Scientists have identified a gene that controls the amazing ability of adult stem cells to self-renew, or make new copies of themselves, throughout life.
October 20, 2003
Source: University of Michigan Health System
Scientists at the University of Michigan Comprehensive Cancer Center have identified a gene that controls the amazing ability of adult stem cells to self-renew, or make new copies of themselves, throughout life.
In a series of extensive cell culture and animal studies, U-M scientists discovered that a gene called Bmi-1 was required for self-renewal in two types of adult stem cells – neural stem cells from the central nervous system and neural crest stem cells from the peripheral nervous system. In a previous study, other U-M scientists found that Bmi-1 also was necessary for continued self-renewal in a third variety of blood-forming or hematopoietic stem cells.
“So far, we and our colleagues have studied three important types of adult stem cells and Bmi-1 appears to work similarly in every case,” says Sean Morrison, Ph.D., an assistant professor of internal medicine in the U-M Medical School and a Howard Hughes Medical Institute investigator. “This raises the intriguing possibility that Bmi-1 could be a universal regulator controlling self-renewal in all adult stem cells.”
The U-M study of Bmi-1’s role in central nervous system (CNS) stem cells and neural crest stem cells from the peripheral nervous system (PNS) will be published Oct. 22 in Nature’s advance online edition.
Co-first authors are Anna Molofsky, a student in the M.D./Ph.D. program at the U-M Medical School, and Ricardo Pardal, Ph.D., a U-M research fellow. Previous U-M research on Bmi-1 and hematopoietic stem cells was conducted by In-Kyung Park, Ph.D., research investigator, and Michael F. Clarke, M.D., professor of internal medicine. Results from that study were published in Nature on April 20.
Unlike embryonic stem cells, which exist for a just few days in the early embryo, various types of adult stem cells remain in many tissues throughout life. When adult stem cells divide, they give rise to more stem cells, in addition to mature cells that replace dead or damaged cells in the body. So, the ability of adult stem cells to divide throughout life is necessary for the maintenance of adult tissues.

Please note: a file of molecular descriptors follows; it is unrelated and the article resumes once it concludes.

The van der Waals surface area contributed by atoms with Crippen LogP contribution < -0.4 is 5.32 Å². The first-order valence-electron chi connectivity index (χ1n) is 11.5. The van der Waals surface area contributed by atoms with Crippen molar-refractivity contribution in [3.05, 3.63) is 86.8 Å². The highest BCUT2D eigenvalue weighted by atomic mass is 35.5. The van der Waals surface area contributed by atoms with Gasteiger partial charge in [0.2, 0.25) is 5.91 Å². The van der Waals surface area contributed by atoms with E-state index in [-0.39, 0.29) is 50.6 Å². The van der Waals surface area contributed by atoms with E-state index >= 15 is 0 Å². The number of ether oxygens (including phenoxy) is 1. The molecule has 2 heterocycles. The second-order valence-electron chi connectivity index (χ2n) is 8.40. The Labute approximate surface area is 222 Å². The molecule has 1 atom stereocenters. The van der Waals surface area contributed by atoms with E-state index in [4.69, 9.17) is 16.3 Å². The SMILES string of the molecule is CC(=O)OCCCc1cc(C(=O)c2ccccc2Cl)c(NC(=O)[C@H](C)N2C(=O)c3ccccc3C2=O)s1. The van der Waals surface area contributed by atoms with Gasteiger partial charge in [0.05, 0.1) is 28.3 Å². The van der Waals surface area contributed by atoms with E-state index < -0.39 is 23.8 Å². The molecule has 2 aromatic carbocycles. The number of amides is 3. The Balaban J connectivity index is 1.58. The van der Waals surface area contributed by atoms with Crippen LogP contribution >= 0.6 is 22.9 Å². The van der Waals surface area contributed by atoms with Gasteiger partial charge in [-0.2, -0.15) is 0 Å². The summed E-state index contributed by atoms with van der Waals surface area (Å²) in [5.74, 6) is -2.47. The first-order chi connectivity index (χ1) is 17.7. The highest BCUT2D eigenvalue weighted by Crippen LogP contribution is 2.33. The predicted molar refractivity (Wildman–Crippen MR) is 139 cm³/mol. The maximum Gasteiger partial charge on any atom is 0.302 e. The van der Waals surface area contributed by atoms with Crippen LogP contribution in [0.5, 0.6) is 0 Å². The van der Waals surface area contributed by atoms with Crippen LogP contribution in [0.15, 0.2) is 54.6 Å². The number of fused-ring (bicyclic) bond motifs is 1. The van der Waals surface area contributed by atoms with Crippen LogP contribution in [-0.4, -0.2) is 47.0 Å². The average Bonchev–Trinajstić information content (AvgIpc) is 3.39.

Most cells in the body are programmed to stop dividing after a limited number of cell divisions, but adult stem cells and cancer cells have the ability to continue making identical copies of themselves for long periods of time, if not indefinitely. Exactly how they do this has remained a mystery – one that scientists all over the world are trying to solve.
“This paper defines one of the mechanisms that make stem cells special,” Morrison says. “We now know that Bmi-1 is an important part of the mechanism used by stem cells to persist through adult life. Certainly there are other genes involved and we need much more research to fully understand the process, but Bmi-1 is a major key to unlocking this important mechanism of self-renewal.”
Since cancer cells share the secret of self-renewal with adult stem cells, Morrison says his research “raises the possibility that inappropriate activation or over-expression of Bmi-1 in stem cells could lead to uncontrolled growth and cancer.”
Morrison and his research team cultured central nervous system stem cells and neural crest stem cells removed from the brain and gut, respectively, of mice that lacked the Bmi-1 gene. They compared the results with cultured stem cells removed from the same locations of normal mice with the Bmi-1 gene.